Researchers published the study covered in this summary on medRxiv.org as a preprint that has not yet been peer reviewed.
Estrogen therapy either by itself or in combination with progesterone among women aged 65 and older is beneficial and does not necessarily raise mortality or cancer risk.
Why This Matters
In 2002, negative news about the Women’s Health Initiative (WHI) estrogen+progestin therapy (EPT) results created lasting fears about hormone therapy (HT), despite later statistical corrections to the negative outcomes and another, less-publicized, WHI study in 2004 identifying several benefits for estrogen monotherapy.
The researchers analyzed data from 2007-2019 records of more than 7 million women with Medicare coverage aged 65 and older, of whom 15% used some type of HT at least once during the study period.
The researchers classified HT into estradiol alone; conjugated estrogen alone; progestin alone; estradiol and progestin combined; conjugated estrogen and progestin combined; and ethinyl estradiol progestin combined. The study reviewed three dose strengths as well as routes including oral, transdermal, lexapro withdrawal runny nose vaginal, and injectable.
They used Cox regression analysis to study the effect of each HT drug on the 13 outcomes included in the study analysis.
Rates of death occurred less often in women using hormone therapy, 6.08/1000 patient years, compared with a rate of 12.93/1000 patient years among those not using hormone therapy. After adjustment for potential confounders the hazard ratio (HR) for mortality on hormone therapy was 0.80 compared with women not on hormone therapy.
Mortality risk reductions were significant compared with no hormone therapy for both estradiol (hazard ratio [HR], 0.78) and conjugated estrogen (HR, 0.86).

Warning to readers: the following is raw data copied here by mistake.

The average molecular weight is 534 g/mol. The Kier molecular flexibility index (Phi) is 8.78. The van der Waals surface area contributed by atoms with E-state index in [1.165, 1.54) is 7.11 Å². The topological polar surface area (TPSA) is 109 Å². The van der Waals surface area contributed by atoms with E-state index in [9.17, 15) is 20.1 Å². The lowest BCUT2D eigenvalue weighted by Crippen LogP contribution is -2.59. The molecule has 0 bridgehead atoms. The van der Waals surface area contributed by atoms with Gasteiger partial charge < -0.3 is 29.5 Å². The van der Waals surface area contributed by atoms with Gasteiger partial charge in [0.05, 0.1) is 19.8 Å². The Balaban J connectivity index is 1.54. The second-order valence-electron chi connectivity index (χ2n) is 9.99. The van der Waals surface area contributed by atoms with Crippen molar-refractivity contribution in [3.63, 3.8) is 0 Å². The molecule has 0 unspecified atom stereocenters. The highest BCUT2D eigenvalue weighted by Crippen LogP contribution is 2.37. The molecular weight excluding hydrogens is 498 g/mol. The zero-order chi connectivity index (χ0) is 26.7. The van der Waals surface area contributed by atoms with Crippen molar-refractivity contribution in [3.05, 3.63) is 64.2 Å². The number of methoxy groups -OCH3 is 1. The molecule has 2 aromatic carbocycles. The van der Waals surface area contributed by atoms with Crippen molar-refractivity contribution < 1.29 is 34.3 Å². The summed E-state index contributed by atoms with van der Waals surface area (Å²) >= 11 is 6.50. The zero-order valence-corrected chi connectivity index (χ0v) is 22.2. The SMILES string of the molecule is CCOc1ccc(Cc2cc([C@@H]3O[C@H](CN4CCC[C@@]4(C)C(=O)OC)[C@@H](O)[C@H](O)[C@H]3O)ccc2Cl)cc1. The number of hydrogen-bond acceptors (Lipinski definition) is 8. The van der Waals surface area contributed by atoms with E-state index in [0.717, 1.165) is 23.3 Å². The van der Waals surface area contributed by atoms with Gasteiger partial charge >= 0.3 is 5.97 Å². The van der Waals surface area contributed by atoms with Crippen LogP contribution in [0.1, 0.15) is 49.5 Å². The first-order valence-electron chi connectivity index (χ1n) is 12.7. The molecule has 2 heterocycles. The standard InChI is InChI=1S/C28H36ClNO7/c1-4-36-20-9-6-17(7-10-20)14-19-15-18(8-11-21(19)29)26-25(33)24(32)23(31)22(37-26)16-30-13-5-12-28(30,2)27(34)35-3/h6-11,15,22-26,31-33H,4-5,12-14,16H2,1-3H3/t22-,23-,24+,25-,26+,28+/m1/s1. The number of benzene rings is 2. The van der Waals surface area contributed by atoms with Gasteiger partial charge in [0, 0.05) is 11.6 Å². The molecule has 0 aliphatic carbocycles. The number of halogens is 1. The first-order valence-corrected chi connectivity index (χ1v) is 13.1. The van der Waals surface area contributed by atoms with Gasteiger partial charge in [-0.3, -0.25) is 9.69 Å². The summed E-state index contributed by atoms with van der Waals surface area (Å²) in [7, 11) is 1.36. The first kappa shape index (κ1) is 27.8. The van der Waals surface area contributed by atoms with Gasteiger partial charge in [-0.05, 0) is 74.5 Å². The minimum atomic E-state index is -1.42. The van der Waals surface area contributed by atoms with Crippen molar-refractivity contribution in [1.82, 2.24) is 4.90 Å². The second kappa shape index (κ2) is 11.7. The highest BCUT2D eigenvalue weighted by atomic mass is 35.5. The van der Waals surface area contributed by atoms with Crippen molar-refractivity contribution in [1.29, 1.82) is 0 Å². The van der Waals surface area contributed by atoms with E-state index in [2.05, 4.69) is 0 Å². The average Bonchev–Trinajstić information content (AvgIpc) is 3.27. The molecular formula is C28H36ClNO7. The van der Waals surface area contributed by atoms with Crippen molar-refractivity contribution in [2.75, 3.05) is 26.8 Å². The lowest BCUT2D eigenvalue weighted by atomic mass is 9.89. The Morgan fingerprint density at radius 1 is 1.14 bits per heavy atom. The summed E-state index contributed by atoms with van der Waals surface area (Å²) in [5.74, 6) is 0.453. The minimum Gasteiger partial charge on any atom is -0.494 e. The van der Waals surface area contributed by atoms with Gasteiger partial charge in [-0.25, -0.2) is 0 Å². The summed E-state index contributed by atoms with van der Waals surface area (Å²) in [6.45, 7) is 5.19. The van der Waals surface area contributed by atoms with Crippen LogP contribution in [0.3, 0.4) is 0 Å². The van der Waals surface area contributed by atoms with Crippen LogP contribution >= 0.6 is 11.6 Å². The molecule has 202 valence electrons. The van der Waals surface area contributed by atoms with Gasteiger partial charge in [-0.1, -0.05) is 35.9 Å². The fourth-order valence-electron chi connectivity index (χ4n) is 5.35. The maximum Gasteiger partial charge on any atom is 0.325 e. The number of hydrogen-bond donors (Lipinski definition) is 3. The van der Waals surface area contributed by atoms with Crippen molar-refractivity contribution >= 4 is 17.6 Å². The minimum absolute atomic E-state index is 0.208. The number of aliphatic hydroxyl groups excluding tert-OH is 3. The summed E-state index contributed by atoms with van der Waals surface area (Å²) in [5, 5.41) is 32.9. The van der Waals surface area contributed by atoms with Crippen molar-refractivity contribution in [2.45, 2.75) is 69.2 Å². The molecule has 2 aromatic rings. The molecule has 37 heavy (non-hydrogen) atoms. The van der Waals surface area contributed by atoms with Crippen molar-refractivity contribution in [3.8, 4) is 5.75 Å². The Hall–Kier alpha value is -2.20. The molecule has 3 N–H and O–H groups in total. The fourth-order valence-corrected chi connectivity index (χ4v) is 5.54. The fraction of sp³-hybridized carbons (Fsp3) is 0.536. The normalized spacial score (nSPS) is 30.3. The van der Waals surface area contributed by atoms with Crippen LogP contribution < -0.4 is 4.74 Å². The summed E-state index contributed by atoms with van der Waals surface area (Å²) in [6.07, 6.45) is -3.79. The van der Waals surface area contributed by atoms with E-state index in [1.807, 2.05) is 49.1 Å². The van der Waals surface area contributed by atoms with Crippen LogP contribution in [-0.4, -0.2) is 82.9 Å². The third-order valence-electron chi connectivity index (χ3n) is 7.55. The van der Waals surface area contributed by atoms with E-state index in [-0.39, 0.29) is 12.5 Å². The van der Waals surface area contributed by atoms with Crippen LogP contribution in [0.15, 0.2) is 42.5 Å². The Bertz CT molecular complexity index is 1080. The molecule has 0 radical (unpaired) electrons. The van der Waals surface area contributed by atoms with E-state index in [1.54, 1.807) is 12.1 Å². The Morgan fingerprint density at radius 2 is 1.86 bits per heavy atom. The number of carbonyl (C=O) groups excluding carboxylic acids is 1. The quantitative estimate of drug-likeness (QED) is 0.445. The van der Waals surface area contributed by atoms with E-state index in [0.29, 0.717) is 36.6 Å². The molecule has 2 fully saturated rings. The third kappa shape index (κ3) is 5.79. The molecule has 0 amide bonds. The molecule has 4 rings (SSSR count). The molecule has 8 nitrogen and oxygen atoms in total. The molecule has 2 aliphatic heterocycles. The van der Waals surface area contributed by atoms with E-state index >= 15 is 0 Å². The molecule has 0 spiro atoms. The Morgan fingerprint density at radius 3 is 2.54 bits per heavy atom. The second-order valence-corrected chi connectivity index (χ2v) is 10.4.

In an analysis by route of administration, significant mortality reductions occurred with vaginal (HR, 0.69), oral (HR, 0.89), and transdermal (HR, 0.78) formulations.
Treatment with estrogen without progestin linked with significant reductions in the incidence of all cancers studied compared with no hormone therapy, including breast (HR, 0.82), lung (HR, 0.87), endometrial (HR, 0.65), colorectal (HR, 0.86) and ovarian (HR, 0.83).
High-dose, but not low-dose, estrogen was associated with a slightly but significantly increased risk for ischemic heart disease (HR, 1.03 and 0.98, respectively).
Both estrogen+progestin therapy and progestin monotherapy each significantly associated with an increased breast cancer risk (HR, 1.11 and 1.09, respectively).
Data availability started with women over 65 years.
The researchers depended on claim data that couldn’t be validated with chart review.
This observational study couldn’t account for potential confounding factors such as health behavior.
The study received no commercial funding.
The authors had no disclosures.
This is a summary of a preprint research study, “Effects of Hormone Therapy on survival, cancer, cardiovascular and dementia risks in 7 million menopausal women over age 65: a retrospective observational study,” written by researchers at the National Library of Medicine, National Institutes of Health, Bethesda, Maryland, on medRxiv, provided to you by Medscape. This study has not yet been peer reviewed. The full text of the study can be found on medRxiv.org.
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